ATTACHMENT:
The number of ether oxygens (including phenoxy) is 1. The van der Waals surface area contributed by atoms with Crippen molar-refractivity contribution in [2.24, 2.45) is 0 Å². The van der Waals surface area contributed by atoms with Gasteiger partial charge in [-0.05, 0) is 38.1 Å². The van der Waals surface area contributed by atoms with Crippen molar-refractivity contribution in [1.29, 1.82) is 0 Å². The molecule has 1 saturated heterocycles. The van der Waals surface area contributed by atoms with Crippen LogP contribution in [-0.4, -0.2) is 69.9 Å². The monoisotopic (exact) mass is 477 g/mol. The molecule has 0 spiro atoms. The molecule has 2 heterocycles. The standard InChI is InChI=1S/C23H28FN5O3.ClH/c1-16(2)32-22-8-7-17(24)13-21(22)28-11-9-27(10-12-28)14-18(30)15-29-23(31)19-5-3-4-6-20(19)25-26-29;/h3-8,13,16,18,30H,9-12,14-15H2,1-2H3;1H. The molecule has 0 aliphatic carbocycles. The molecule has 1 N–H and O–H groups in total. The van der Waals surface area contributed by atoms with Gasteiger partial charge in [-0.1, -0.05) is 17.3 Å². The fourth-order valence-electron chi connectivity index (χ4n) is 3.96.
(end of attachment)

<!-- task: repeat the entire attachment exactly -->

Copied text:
The number of ether oxygens (including phenoxy) is 1. The van der Waals surface area contributed by atoms with Crippen molar-refractivity contribution in [2.24, 2.45) is 0 Å². The van der Waals surface area contributed by atoms with Gasteiger partial charge in [-0.05, 0) is 38.1 Å². The van der Waals surface area contributed by atoms with Crippen molar-refractivity contribution in [1.29, 1.82) is 0 Å². The molecule has 1 saturated heterocycles. The van der Waals surface area contributed by atoms with Crippen LogP contribution in [-0.4, -0.2) is 69.9 Å². The monoisotopic (exact) mass is 477 g/mol. The molecule has 0 spiro atoms. The molecule has 2 heterocycles. The standard InChI is InChI=1S/C23H28FN5O3.ClH/c1-16(2)32-22-8-7-17(24)13-21(22)28-11-9-27(10-12-28)14-18(30)15-29-23(31)19-5-3-4-6-20(19)25-26-29;/h3-8,13,16,18,30H,9-12,14-15H2,1-2H3;1H. The molecule has 0 aliphatic carbocycles. The molecule has 1 N–H and O–H groups in total. The van der Waals surface area contributed by atoms with Gasteiger partial charge in [-0.1, -0.05) is 17.3 Å². The fourth-order valence-electron chi connectivity index (χ4n) is 3.96.